'DESIGNER TALKS HOME' INTERVIEW SERIES: KENNETH COBONPUE
KNQ Associates (email@example.com)
Apr 18, 2011
Filipino designer Kenneth Cobonpue
is an industrial designer known for his signature designs in natural fibers and materials. Based in Cebu, Cobonpue's creations have won numerous accolades and the man himself has been featured in several American films and shows. Apart from that, Cobonpue's creations deck the interiors of some of the world's most plush and modern hotels and resorts in Greece, Spain, Mexico, Dubai and Maldives.
What drew you to the architectural and design industry? Is that original fascination still alive within you today?
Today, we are excited to have Cobonpue offer his insight on furniture and home design.
You can say I grew up in the industry when my mother set up her cabinet-making shop at the back of our house. I used to walk barefoot on Saturday mornings as a child to her little workshop to look for suitable wood pieces to build my toys. Those craftsmen taught me to assemble contraptions that rolled, crawled and flew. That love for building led me to a career.
Today, I still celebrate that fascination through my designs which are tactile, handmade and sculptural. I barely work with a computer and prefer to build models by hand. I let the materials speak to me. The process I go through with my designs is no different from my experiments as a child.Tell us about your typical day (at work and at home).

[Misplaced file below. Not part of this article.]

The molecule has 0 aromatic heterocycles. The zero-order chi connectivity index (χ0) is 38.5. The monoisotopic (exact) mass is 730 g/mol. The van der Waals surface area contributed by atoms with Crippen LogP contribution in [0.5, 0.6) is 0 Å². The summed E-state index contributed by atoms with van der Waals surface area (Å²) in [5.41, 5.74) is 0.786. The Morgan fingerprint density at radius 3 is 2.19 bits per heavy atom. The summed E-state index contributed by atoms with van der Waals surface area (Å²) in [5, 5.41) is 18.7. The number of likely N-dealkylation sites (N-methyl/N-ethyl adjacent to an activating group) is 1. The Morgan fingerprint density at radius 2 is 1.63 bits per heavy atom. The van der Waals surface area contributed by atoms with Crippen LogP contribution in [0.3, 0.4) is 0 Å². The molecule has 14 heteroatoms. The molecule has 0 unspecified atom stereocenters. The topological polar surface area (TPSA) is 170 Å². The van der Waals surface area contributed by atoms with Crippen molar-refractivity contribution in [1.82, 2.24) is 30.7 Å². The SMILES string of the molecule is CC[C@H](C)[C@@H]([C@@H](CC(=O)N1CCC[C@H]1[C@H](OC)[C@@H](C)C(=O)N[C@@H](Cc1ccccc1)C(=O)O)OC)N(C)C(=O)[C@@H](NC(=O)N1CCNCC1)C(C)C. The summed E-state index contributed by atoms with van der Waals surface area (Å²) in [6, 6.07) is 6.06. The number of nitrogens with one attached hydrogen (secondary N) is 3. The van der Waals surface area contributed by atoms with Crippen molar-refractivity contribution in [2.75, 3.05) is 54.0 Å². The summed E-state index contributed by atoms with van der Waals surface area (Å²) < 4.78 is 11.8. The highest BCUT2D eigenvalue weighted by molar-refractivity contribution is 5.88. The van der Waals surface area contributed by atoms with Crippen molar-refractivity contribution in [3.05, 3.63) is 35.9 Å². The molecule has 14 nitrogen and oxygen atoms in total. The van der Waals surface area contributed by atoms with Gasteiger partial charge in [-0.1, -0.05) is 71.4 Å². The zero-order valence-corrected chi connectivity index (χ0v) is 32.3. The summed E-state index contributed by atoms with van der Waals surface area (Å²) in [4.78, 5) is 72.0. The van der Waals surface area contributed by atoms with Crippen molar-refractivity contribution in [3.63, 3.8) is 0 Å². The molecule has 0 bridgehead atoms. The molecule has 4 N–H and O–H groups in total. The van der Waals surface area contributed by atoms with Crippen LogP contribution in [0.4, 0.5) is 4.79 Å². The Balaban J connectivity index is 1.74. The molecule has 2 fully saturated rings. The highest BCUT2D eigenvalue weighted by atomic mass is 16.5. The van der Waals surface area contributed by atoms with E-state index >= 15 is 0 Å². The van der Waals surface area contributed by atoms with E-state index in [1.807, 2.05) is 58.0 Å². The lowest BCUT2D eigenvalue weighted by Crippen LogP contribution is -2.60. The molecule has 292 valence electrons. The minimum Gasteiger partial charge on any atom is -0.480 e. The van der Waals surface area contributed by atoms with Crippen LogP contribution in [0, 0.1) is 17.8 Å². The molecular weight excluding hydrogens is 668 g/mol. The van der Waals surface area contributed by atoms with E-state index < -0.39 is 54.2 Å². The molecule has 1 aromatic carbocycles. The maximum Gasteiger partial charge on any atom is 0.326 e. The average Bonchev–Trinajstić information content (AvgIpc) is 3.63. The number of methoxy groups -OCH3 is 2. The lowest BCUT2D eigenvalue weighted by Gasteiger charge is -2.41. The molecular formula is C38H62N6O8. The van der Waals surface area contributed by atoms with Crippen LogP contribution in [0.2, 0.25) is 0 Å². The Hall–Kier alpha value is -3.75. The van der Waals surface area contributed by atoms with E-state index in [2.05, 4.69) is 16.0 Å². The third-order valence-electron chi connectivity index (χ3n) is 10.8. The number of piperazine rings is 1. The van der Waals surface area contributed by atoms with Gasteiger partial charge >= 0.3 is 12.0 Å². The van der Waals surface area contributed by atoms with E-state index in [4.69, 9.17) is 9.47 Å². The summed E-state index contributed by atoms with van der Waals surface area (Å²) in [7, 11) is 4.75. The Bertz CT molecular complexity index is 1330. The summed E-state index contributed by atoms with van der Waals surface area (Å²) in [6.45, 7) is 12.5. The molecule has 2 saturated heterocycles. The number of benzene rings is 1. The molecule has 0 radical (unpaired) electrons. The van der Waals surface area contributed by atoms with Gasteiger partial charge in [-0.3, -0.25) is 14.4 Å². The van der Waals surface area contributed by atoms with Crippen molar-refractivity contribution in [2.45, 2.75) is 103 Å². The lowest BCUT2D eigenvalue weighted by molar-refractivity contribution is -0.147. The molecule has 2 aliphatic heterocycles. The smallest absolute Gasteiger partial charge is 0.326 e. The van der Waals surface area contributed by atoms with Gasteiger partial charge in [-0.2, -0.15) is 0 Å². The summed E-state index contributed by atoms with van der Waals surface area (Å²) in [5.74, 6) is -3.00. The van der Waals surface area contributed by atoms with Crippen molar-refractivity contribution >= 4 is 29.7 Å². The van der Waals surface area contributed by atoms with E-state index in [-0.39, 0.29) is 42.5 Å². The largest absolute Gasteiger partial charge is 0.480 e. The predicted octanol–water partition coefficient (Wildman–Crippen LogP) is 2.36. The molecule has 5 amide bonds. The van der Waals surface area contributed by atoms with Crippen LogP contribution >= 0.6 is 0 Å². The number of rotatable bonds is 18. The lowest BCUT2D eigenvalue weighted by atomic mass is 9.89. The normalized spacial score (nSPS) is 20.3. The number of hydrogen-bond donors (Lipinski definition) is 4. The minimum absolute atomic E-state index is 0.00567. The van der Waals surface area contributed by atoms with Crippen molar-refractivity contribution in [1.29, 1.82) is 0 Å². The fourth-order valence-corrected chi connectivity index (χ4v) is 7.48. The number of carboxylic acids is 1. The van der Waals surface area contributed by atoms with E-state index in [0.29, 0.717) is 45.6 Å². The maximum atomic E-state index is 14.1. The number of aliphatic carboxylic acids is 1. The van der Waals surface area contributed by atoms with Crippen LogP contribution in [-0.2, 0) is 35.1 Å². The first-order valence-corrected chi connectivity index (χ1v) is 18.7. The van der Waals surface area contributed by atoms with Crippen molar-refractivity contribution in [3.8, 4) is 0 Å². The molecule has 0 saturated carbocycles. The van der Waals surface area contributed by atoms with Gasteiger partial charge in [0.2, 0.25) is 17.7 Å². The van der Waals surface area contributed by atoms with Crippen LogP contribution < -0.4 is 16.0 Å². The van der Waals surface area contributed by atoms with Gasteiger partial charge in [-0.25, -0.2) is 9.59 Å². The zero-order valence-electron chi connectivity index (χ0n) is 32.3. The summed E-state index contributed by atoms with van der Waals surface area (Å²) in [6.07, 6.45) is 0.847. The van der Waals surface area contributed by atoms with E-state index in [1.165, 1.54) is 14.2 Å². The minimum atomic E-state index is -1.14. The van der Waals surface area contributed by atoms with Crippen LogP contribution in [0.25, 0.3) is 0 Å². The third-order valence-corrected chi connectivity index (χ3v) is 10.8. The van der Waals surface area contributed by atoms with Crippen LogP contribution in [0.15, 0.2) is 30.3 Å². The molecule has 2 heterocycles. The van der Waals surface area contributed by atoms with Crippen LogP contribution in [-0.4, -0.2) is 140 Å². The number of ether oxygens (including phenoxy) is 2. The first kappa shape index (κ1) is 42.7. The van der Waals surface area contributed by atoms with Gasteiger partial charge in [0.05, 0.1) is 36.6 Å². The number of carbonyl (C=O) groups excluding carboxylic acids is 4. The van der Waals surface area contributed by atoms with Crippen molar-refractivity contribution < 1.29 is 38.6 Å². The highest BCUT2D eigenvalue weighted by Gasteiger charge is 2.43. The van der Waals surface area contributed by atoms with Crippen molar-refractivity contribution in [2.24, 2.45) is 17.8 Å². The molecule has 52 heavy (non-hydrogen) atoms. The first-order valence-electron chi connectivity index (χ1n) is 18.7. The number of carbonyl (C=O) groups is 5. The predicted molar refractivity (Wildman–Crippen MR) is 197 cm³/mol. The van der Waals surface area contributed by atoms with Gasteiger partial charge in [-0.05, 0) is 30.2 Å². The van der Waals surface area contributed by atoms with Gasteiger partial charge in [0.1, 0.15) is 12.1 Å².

I try to structure my days as much as possible but its difficult because of so many pressing engagements. A typical day starts at 9am with a series of meetings with the product design team. After that, I review concepts with the graphic design team. Then it's the same series of meetings at HIVE, a lighting and accessory brand I own and direct.
My afternoons are usually spent designing and meeting people. On Wednesday mornings, I teach Industrial Design students at the University of the Philippines. In your opinion, what are the key challenges in designing a residence (as compared to a commercial project)?
Residences are very personal so you have to work with the owners closely. The rules of design can be bent on an owner's whim. Because of this, residential work takes up so much time. On the plus side, an owner will spend more for himself than a commercial space. But commercial spaces are more exciting because you have to satisfy a broader audience that includes yourself.
Tell us about your own home.
My home is an interpretation of a modern Asian tree-house. Its design looks like several pavilions which are surrounded by water and trees. It has 6 levels connected by short staircases and the views are terrific through the wide and large glass windows.
The materials are mainly concrete and glass. Their cold and sleek characteristics bring out the warmth and texture of my furniture and lighting pieces inside.
As an architect/ designer, what do you think defines an inviting home?
I think it's a very personal question because each one of us has a different idea of what a perfect home is like.
I like to be surrounded by nature and references of it because it always has a calming and soothing effect on me. Working in a concrete jungle and stressed out by the end of every day, I want to retreat to a personal oasis. I do this by pulling the outdoors in. Building this warm, cozy, tactile and beautiful space has always been the cornerstone of Kenneth Cobonpue. I want a home that makes me feel like I am outdoor even when I am indoor.
"I'm looking for housing that is affordable, and modern. I know there must be innovative, well-designed housing out there. I just can't seem to find it!" —Tracey R., from the Dwell discussion board